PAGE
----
February 2, 2012

'Marionette Economy' is Not the Answer

Bruce Yandle

Distinguished Adjunct Fellow
Summary

Pulling strings in an effort to manage the economy just doesn't work

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The recession may have officially ended in 2009, but U.S. leaders are just as focused on boosting the economic recovery in 2012 as ever. Mercatus Center economist Bruce Yandle discusses the president’s recommendations to help businesses and the unemployed from his State of the Union address at U.S. News and World Report. He calls the recommendations, “A blueprint for a marionette economy, with the strings pulled by Washington.

“But pulling strings in an effort to manage the economy just doesn't work. The United States' mangled market economy operates on the basis of the uncoordinated actions taken by millions of people in pursuit of happiness. Those decisions can and will be affected by tax changes and regulations, but we cannot build the economy of our dreams by simply sitting in a room and planning it. As the president pointed out, it is true that American manufacturing is surging again, and that employment is growing in industries that were mainly expanding abroad. But that growth in manufacturing employment will not rescue millions of unemployed American workers. There is just too little labor used in manufacturing today, and it's decreasing due to amazing advances in technology.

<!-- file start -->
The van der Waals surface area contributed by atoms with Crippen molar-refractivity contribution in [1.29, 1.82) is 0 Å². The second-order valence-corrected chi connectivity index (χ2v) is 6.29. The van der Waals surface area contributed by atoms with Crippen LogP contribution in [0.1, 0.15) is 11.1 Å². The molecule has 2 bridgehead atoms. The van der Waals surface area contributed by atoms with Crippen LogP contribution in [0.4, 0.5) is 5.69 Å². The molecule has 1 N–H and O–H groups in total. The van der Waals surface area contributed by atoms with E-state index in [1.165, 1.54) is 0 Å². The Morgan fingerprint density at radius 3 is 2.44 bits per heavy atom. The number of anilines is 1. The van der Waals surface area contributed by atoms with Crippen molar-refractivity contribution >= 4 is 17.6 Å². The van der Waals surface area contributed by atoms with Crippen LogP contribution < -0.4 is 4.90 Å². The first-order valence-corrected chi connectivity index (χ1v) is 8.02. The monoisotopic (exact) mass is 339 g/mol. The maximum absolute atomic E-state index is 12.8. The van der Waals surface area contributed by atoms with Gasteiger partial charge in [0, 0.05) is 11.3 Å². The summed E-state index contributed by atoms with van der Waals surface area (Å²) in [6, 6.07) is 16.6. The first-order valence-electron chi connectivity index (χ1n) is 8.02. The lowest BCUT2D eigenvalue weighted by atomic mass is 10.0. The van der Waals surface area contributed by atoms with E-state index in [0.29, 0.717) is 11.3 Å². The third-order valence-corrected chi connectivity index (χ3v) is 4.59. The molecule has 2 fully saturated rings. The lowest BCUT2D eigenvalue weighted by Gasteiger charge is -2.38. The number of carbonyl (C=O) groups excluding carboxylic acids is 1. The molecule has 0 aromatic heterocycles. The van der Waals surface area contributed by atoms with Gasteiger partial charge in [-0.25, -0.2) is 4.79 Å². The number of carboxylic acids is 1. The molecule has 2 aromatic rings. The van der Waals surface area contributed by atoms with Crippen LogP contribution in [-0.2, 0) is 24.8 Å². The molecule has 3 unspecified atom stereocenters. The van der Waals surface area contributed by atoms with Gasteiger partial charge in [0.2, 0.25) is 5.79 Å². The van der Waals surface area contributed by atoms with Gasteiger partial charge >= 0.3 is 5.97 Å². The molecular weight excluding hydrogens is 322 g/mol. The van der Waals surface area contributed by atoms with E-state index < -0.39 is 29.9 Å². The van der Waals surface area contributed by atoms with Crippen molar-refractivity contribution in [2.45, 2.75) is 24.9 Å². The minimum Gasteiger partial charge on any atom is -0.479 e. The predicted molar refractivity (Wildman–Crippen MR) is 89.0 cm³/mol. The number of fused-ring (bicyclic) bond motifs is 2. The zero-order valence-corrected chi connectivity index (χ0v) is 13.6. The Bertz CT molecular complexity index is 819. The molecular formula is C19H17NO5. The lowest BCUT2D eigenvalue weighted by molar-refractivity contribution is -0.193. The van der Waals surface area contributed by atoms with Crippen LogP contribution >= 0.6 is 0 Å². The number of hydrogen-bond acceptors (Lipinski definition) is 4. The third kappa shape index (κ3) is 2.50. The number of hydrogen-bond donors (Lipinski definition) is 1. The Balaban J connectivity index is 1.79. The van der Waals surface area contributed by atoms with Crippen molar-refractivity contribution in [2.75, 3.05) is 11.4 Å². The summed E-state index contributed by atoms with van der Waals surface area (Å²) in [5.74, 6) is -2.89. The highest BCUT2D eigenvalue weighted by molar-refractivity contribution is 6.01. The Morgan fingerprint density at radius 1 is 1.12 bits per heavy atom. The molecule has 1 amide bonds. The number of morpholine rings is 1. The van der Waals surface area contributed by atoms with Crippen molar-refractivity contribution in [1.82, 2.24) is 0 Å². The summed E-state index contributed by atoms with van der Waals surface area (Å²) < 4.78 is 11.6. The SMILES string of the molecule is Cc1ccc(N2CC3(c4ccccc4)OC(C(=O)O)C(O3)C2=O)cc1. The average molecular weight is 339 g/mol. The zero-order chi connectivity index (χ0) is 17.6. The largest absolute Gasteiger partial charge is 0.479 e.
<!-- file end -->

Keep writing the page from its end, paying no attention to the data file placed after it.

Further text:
“The president's focus on higher education may offer a better option for reducing unemployment. If we are going to subsidize the sector, it makes more sense to fund community colleges that can fill the growing need for technically trained workers. But in helping students along the way, it doesn't make sense to micro-manage the student loan process. Doing that will encourage the creation of more debt than those future workers can pay off.

To read the full article, visit U.S. News and World Report’s Economic Intelligence blog.